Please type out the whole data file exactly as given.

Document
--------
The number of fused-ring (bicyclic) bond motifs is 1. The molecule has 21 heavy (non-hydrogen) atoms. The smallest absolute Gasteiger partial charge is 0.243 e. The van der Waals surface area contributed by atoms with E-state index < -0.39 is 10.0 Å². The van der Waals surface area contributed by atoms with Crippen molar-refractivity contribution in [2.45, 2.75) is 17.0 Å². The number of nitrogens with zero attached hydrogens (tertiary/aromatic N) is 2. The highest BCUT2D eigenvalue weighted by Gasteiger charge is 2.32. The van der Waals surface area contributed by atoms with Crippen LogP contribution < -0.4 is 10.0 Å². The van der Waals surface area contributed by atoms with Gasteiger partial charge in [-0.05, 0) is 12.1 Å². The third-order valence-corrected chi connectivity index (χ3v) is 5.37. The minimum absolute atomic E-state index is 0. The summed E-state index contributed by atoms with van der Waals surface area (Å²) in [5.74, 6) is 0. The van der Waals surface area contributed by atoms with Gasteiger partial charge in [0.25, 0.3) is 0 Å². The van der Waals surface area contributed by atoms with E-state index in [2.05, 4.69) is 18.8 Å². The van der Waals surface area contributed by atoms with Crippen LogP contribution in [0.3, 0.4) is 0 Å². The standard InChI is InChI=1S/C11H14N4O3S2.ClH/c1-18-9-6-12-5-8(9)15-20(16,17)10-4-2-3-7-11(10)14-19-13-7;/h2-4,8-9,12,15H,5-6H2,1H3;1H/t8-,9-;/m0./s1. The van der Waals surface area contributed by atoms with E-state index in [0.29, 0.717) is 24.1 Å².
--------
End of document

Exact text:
The number of fused-ring (bicyclic) bond motifs is 1. The molecule has 21 heavy (non-hydrogen) atoms. The smallest absolute Gasteiger partial charge is 0.243 e. The van der Waals surface area contributed by atoms with E-state index < -0.39 is 10.0 Å². The van der Waals surface area contributed by atoms with Crippen molar-refractivity contribution in [2.45, 2.75) is 17.0 Å². The number of nitrogens with zero attached hydrogens (tertiary/aromatic N) is 2. The highest BCUT2D eigenvalue weighted by Gasteiger charge is 2.32. The van der Waals surface area contributed by atoms with Crippen LogP contribution < -0.4 is 10.0 Å². The van der Waals surface area contributed by atoms with Gasteiger partial charge in [-0.05, 0) is 12.1 Å². The third-order valence-corrected chi connectivity index (χ3v) is 5.37. The minimum absolute atomic E-state index is 0. The summed E-state index contributed by atoms with van der Waals surface area (Å²) in [5.74, 6) is 0. The van der Waals surface area contributed by atoms with Gasteiger partial charge in [0.25, 0.3) is 0 Å². The van der Waals surface area contributed by atoms with E-state index in [2.05, 4.69) is 18.8 Å². The van der Waals surface area contributed by atoms with Crippen LogP contribution in [0.3, 0.4) is 0 Å². The standard InChI is InChI=1S/C11H14N4O3S2.ClH/c1-18-9-6-12-5-8(9)15-20(16,17)10-4-2-3-7-11(10)14-19-13-7;/h2-4,8-9,12,15H,5-6H2,1H3;1H/t8-,9-;/m0./s1. The van der Waals surface area contributed by atoms with E-state index in [0.29, 0.717) is 24.1 Å².